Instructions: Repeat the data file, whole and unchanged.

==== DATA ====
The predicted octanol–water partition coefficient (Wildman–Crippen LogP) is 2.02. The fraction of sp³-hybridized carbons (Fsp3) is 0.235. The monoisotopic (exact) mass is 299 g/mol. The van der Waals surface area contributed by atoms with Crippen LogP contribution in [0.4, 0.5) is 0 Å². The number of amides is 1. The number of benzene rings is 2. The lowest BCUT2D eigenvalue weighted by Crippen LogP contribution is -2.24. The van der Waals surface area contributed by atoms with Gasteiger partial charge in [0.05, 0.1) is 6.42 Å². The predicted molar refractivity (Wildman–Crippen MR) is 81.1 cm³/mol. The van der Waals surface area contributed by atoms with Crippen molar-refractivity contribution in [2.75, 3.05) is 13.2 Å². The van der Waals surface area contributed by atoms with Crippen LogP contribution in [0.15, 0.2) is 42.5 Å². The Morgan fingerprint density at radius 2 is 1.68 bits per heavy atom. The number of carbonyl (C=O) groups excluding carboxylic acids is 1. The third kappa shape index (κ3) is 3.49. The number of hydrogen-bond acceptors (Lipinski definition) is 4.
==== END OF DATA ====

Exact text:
The predicted octanol–water partition coefficient (Wildman–Crippen LogP) is 2.02. The fraction of sp³-hybridized carbons (Fsp3) is 0.235. The monoisotopic (exact) mass is 299 g/mol. The van der Waals surface area contributed by atoms with Crippen LogP contribution in [0.4, 0.5) is 0 Å². The number of amides is 1. The number of benzene rings is 2. The lowest BCUT2D eigenvalue weighted by Crippen LogP contribution is -2.24. The van der Waals surface area contributed by atoms with Gasteiger partial charge in [0.05, 0.1) is 6.42 Å². The predicted molar refractivity (Wildman–Crippen MR) is 81.1 cm³/mol. The van der Waals surface area contributed by atoms with Crippen molar-refractivity contribution in [2.75, 3.05) is 13.2 Å². The van der Waals surface area contributed by atoms with Crippen LogP contribution in [0.15, 0.2) is 42.5 Å². The Morgan fingerprint density at radius 2 is 1.68 bits per heavy atom. The number of carbonyl (C=O) groups excluding carboxylic acids is 1. The third kappa shape index (κ3) is 3.49. The number of hydrogen-bond acceptors (Lipinski definition) is 4.